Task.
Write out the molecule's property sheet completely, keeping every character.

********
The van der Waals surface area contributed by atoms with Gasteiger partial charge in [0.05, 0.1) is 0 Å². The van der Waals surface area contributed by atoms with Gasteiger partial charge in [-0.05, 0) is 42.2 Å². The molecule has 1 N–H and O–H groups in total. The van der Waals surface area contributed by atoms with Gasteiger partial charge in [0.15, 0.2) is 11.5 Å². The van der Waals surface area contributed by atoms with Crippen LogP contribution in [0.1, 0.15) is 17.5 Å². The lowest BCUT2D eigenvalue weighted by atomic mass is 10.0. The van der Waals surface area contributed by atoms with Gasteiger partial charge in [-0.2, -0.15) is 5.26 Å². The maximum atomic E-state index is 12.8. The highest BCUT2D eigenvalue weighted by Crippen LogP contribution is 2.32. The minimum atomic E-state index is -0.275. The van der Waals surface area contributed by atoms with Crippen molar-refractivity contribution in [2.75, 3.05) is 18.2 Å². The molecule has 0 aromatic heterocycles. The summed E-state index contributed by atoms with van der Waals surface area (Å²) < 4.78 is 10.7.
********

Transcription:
The van der Waals surface area contributed by atoms with Gasteiger partial charge in [0.05, 0.1) is 0 Å². The van der Waals surface area contributed by atoms with Gasteiger partial charge in [-0.05, 0) is 42.2 Å². The molecule has 1 N–H and O–H groups in total. The van der Waals surface area contributed by atoms with Gasteiger partial charge in [0.15, 0.2) is 11.5 Å². The van der Waals surface area contributed by atoms with Crippen LogP contribution in [0.1, 0.15) is 17.5 Å². The lowest BCUT2D eigenvalue weighted by atomic mass is 10.0. The van der Waals surface area contributed by atoms with Gasteiger partial charge in [-0.2, -0.15) is 5.26 Å². The maximum atomic E-state index is 12.8. The highest BCUT2D eigenvalue weighted by Crippen LogP contribution is 2.32. The minimum atomic E-state index is -0.275. The van der Waals surface area contributed by atoms with Crippen molar-refractivity contribution in [2.75, 3.05) is 18.2 Å². The molecule has 0 aromatic heterocycles. The summed E-state index contributed by atoms with van der Waals surface area (Å²) < 4.78 is 10.7.